NBC, which dominates prime time on network TV, dominated the annual Emmy nominations announced yesterday in Los Angeles.

NBC's "L.A. Law" series captured 20 nominations, followed by NBC's "Golden Girls" and ABC's "Moonlighting" with 14 each.

In all, members of the Academy of Television Arts & Sciences gave NBC 140 nominations. ABC and CBS tied with 75, the Public Broadcasting Service received 25, the fledgling Fox Broadcasting network had five and syndicated shows received seven.

Fox recently outbid the three big networks for the rights to broadcast the prime-time Emmys over the next three years. This year's will air Sunday, Sept. 20.

"L.A. Law's" nominations included those for best drama series, best lead actors for Corbin Bernsen, Susan Dey and Jill Eikenberry, and best guest performer for Jeanne Cooper. It also received two direction nominations and two for writing, include one for creators Steven Bochco and Terry Louise Fisher ...

NBC's "St. Elsewhere" won 11 nominations, its "Cheers" won 10, and two NBC miniseries, "Nutcracker: Money, Madness and Murder" and "The Two Mrs. Grenvilles," got nine and eight, respectively ...

CBS' "Cagney & Lacey" won seven nominations, including best drama series ...

ABC's long-winded $42 million fiasco, "Amerika," won only three nominations, which figures out to about $14 million per ...

Nominations in some of the major categories included:

Best Comedy Series: "Cheers," "The Cosby Show," "Family Ties," "The Golden Girls" and "Night Court."

Best Drama Series: "Cagney and Lacey," "L.A. Law," "Moonlighting," "Murder, She Wrote" and "St. Elsewhere."

Best Miniseries: "Anastasia: The Mystery of Anna," "Nutcracker: Money, Madness and Murder," "The Two Mrs. Grenvilles" and "A Year in the Life," all on NBC, and ABC's "Out on a Limb."

Best Variety, Music or Comedy Program: Fox's "The Tracey Ullman Show," NBC's "The Tonight Show Starring Johnny Carson" and "Late Night With David Letterman," CBS's "1987 Tony Awards" and David Wolper's "Liberty Weekend: Closing Ceremonies," ABC.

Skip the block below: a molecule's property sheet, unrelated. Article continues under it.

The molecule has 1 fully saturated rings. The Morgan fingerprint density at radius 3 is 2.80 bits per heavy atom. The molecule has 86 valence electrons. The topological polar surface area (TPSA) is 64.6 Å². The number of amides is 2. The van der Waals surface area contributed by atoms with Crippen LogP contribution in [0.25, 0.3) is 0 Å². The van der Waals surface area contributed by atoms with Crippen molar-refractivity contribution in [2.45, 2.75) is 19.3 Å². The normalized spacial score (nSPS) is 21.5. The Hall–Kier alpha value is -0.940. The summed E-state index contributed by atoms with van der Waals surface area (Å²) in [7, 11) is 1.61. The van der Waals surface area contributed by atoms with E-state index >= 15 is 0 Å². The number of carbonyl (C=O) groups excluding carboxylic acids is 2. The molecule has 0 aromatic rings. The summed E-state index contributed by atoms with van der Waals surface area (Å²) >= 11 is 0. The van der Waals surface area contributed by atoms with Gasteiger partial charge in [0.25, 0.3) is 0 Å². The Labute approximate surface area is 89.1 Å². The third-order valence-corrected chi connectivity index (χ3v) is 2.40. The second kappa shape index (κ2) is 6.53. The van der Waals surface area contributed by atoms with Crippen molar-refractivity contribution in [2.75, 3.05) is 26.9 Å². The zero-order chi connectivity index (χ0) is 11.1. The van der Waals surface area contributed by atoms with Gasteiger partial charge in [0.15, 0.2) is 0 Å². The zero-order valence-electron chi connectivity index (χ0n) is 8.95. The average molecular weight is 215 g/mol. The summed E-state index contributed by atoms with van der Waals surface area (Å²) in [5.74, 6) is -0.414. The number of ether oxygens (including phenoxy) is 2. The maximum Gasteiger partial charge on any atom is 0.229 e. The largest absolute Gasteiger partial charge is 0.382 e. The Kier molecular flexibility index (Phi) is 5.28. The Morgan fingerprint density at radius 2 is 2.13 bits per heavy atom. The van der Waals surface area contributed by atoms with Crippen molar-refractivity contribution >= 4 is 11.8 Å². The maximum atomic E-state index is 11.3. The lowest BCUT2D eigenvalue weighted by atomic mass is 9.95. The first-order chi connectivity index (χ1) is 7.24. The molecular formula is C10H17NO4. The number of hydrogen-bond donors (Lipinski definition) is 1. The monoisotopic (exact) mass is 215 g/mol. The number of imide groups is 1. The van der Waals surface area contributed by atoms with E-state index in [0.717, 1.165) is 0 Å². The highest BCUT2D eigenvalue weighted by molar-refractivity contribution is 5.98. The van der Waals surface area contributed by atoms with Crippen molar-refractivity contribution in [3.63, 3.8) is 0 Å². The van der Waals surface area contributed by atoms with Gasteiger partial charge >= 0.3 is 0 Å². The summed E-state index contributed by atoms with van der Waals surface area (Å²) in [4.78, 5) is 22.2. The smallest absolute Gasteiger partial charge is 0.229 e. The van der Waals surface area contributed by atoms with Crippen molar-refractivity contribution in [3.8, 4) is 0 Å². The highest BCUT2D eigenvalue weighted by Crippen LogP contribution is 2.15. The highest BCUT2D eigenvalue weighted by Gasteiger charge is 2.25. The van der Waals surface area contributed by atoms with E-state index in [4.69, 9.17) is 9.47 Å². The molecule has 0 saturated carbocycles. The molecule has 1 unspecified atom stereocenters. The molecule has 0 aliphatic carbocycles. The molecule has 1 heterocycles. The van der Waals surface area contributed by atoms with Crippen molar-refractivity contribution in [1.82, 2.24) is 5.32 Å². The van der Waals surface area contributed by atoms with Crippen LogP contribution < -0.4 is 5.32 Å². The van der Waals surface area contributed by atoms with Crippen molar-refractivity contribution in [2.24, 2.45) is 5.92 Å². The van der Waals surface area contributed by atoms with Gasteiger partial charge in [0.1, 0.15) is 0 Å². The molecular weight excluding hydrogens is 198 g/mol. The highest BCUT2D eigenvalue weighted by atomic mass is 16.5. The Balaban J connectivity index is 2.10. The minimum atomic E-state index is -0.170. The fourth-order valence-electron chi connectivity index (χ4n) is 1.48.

Best Leading Actor in a Comedy Series: Harry Anderson, "Night Court"; Ted Danson, "Cheers"; Michael J. Fox, "Family Ties"; Bob Newhart, "Newhart"; and Bronson Pinchot, "Perfect Strangers."

Best Leading Actress in a Comedy Series: Bea Arthur, "The Golden Girls"; Blair Brown, "The Days and Nights of Molly Dodd"; Jane Curtin, "Kate and Allie"; Rue McClanahan, "The Golden Girls"; and Betty White, "The Golden Girls."

Best Leading Actor in a Drama Series: Corbin Bernsen, "L.A. Law"; William Daniels, "St. Elsewhere"; Ed Flanders, "St. Elsewhere"; Bruce Willis, "Moonlighting"; and Edward Woodward, "The Equalizer."

Best Leading Actress in a Drama Series: Tyne Daly (a three-time winner), "Cagney and Lacey"; Susan Dey, "L.A. Law"; Jill Eikenberry, "L.A. Law"; Sharon Gless, "Cagney and Lacey"; and Angela Lansbury, "Murder, She Wrote."

Best Leading Actor in a Miniseries or Special Feature: Alan Arkin, "Escape from Sobibor"; James Garner, "Promise"; Louis Gossett Jr., "A Gathering of Old Men"; Randy Quaid, "LBJ: The Early Years"; and James Woods, "Promise."

Best Leading Actress in a Miniseries or Special Feature: Ellen Burstyn, "Pack of Lies"; Ann-Margret, "The Two Mrs. Grenvilles"; Lee Remick, "Nutcracker: Money, Madness and Murder"; Gena Rowlands, "The Betty Ford Story"; and Alfre Woodard, "Unnatural Causes."

Supporting Actor in a Comedy Series: Woody Harrelson, "Cheers," NBC; John Larroquette, "Night Court," NBC; Tom Poston, "Newhart," CBS; Peter Scolari, "Newhart"; George Wendt, "Cheers."

Supporting Actor in a Drama Series: Ed Begley Jr., "St. Elsewhere," NBC; John Hillerman, "Magnum, P.I.," CBS; John Karlen, "Cagney and Lacey"; Jimmy Smits, "L.A. Law"; Michael Tucker, "L.A. Law."

Supporting Actor in a Miniseries or Special: Dabney Coleman, "Sworn to Silence," ABC; Stephen Collins, "The Two Mrs. Grenvilles"; John Glover, "Nutcracker: Money, Madness and Murder"; Laurence Olivier, "Lost Empires," PBS; Eli Wallach, "Something in Common," CBS.

Supporting Actress in a Comedy Series: Justine Bateman, "Family Ties," NBC; Julia Duffy, "Newhart"; Estelle Getty, "The Golden Girls," NBC; Jackee Harry, "227," NBC; Rhea Perlman, "Cheers."

Supporting Actress in a Drama Series: Bonnie Bartlett, "St. Elsewhere"; Allyce Beasley, "Moonlighting," ABC; Christina Pickles, "St. Elsewhere"; Susan Ruttan, "L.A. Law"; Betty Thomas, "Hill Street Blues," NBC.